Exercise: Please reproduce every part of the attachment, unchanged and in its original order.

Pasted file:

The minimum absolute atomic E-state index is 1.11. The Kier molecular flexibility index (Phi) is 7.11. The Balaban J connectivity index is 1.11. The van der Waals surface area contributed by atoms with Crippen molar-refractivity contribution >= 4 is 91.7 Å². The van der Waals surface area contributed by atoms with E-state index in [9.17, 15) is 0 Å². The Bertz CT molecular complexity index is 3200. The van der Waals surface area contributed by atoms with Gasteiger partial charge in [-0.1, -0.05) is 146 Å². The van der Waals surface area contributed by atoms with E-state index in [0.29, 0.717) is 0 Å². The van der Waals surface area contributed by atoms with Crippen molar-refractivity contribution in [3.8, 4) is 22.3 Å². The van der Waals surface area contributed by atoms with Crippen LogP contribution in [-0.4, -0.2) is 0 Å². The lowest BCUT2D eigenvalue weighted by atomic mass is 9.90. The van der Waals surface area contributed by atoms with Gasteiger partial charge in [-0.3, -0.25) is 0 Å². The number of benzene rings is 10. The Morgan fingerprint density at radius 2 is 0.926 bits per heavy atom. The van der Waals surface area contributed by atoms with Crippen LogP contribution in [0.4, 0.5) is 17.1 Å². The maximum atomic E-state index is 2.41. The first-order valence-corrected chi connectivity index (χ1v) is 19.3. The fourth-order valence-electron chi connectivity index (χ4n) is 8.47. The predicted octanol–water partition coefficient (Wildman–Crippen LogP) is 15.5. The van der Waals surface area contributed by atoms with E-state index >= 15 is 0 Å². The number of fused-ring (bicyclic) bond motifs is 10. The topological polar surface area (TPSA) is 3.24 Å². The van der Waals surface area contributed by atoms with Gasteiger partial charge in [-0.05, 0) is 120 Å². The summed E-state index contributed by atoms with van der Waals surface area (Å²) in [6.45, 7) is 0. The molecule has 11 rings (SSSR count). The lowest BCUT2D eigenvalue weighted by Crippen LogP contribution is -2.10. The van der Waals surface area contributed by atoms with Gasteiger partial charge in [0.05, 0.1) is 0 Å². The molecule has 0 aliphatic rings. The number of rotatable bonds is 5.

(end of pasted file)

The minimum absolute atomic E-state index is 1.11. The Kier molecular flexibility index (Phi) is 7.11. The Balaban J connectivity index is 1.11. The van der Waals surface area contributed by atoms with Crippen molar-refractivity contribution >= 4 is 91.7 Å². The van der Waals surface area contributed by atoms with E-state index in [9.17, 15) is 0 Å². The Bertz CT molecular complexity index is 3200. The van der Waals surface area contributed by atoms with Gasteiger partial charge in [-0.1, -0.05) is 146 Å². The van der Waals surface area contributed by atoms with E-state index in [0.29, 0.717) is 0 Å². The van der Waals surface area contributed by atoms with Crippen molar-refractivity contribution in [3.8, 4) is 22.3 Å². The van der Waals surface area contributed by atoms with Crippen LogP contribution in [-0.4, -0.2) is 0 Å². The lowest BCUT2D eigenvalue weighted by atomic mass is 9.90. The van der Waals surface area contributed by atoms with Gasteiger partial charge in [-0.3, -0.25) is 0 Å². The number of benzene rings is 10. The Morgan fingerprint density at radius 2 is 0.926 bits per heavy atom. The van der Waals surface area contributed by atoms with Crippen LogP contribution in [0.4, 0.5) is 17.1 Å². The maximum atomic E-state index is 2.41. The first-order valence-corrected chi connectivity index (χ1v) is 19.3. The fourth-order valence-electron chi connectivity index (χ4n) is 8.47. The predicted octanol–water partition coefficient (Wildman–Crippen LogP) is 15.5. The van der Waals surface area contributed by atoms with E-state index >= 15 is 0 Å². The number of fused-ring (bicyclic) bond motifs is 10. The topological polar surface area (TPSA) is 3.24 Å². The van der Waals surface area contributed by atoms with Gasteiger partial charge in [-0.05, 0) is 120 Å². The summed E-state index contributed by atoms with van der Waals surface area (Å²) in [6.45, 7) is 0. The molecule has 11 rings (SSSR count). The lowest BCUT2D eigenvalue weighted by Crippen LogP contribution is -2.10. The van der Waals surface area contributed by atoms with Gasteiger partial charge in [0.05, 0.1) is 0 Å². The molecule has 0 aliphatic rings. The number of rotatable bonds is 5.